To answer some of the questions I’ve already gotten: I didn’t apply to Yale or Harvard or Stanford. I think I would’ve had a real shot at getting in, but I certainly don’t think I was a shoo-in (remember that I was a wanton and callow youth, plus, a lot of very, very qualified people apply to those schools). But the reason I didn't apply there was not a fear of failure; it was that I knew already that I wouldn’t attend even if admitted. I know that sounds delusional, but here’s the thing: 

In 2015, my wife and I moved our son from Southern California, the only home he’d known in life, to a small town in the woods over 2,000 miles away. He loves it here now (and we found our daughter here), but the move was a tough transition for him. 

Also, I am pretty sure I don’t want to live in New Haven or Boston or Palo Alto for my working life (I mean, how can I know for sure? Still, it’s not in my life plan, and I think my wife would literally kill me with her hands if I tried to convince her to move again to somewhere new where she didn’t know anybody. She’s an amazing and patient woman, but she has her limits), so going to school there would mean moving the kids for three years, then moving them again after that (probably back to the woods and our small town, because I love this place deeply). 

I just couldn’t do that to my family, especially not when there is a quite good regional law school near us here, where I have a reasonable commute and nobody has to move anywhere.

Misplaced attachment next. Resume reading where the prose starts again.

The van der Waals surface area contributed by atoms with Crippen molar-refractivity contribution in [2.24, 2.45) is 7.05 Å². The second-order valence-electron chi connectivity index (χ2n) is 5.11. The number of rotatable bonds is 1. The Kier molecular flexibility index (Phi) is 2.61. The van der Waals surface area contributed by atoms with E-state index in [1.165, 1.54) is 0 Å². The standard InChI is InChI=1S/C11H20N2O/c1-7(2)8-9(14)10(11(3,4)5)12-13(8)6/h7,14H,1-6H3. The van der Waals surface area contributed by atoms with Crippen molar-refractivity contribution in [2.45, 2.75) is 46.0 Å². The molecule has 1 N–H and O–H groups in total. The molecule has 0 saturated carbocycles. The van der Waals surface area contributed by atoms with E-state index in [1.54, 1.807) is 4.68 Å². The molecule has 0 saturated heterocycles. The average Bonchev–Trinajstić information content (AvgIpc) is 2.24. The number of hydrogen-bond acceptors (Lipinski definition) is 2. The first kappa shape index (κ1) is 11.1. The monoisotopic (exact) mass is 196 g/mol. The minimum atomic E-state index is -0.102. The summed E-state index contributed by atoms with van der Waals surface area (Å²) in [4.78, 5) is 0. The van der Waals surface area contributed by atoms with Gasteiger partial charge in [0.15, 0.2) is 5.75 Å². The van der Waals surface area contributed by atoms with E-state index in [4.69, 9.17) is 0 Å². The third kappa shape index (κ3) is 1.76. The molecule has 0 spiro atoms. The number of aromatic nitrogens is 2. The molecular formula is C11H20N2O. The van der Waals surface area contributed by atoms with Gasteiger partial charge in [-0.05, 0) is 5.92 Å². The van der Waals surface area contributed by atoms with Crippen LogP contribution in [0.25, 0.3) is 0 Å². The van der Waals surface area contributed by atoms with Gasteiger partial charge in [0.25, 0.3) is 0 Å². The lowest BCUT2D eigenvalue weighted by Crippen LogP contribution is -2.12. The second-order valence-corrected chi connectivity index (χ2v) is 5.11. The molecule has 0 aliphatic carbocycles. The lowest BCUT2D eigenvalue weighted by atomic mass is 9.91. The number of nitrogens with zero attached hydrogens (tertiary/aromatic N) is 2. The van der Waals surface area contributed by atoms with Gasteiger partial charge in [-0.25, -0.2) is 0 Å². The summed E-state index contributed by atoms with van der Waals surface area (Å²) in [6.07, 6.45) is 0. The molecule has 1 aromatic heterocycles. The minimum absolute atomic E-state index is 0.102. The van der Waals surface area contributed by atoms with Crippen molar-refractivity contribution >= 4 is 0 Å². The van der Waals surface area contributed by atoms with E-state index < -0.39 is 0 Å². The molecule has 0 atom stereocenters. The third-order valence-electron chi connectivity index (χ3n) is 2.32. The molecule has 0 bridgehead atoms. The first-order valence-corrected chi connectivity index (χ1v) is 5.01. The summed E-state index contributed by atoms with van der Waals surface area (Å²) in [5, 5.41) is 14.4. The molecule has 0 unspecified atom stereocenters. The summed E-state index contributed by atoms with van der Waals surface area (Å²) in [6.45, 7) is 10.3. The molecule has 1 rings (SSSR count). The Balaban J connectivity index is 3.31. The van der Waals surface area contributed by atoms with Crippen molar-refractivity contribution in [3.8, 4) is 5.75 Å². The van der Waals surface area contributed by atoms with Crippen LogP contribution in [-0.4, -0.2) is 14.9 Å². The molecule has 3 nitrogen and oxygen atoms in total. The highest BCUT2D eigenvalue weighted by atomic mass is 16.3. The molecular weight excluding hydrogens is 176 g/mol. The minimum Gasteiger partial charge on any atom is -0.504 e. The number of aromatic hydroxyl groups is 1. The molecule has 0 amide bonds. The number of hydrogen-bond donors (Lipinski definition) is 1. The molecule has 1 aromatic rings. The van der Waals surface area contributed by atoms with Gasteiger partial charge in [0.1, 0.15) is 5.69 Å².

It would have been fun to apply to Yale, et al, because I do think I had a good chance to have been admitted to at least one of the top three, and it would’ve made for a good story to have turned them down, but I just didn’t have the time. Life is full of little disappointments.

Yes, I did receive a full scholarship. It covers tuition, fees, books, and my parking pass. I even had enough left over to buy a second suit (I mean, it’s not an Armani). This means I will be able to do the work I want to do, without having to take the highest-paying job I can find in order to pay off student debt. Plus, I want to work around here, and the Career Center at my school is full of engaged people with roots in the community. They’ll be able to help me substantially as I seek a good job doing meaningful work.

I’m not going to name my school, nor my professors or classmates. I’m going to write candidly about my experience, and I haven’t asked anyone’s permission, and I don’t want to violate their privacy.

I will say that so far, I think it’s great. Like, really, great. If I were going to go to law school, it was going to be here (supra—see what I did there? I snuck in some lawyerin’ talk from my first reading assignments!), and I feel overwhelmingly lucky that this is the school I live close to.

I think it’s going to be hard. I think it’s going to be fun. I am just about dead perfect certain that it was the right thing for me to do.

Next week, I’ll tell you about how my first week went.


Questions? Comments? Complaints? Post them below, or shoot me an email.

Be good to one another, for we need it now more than maybe ever,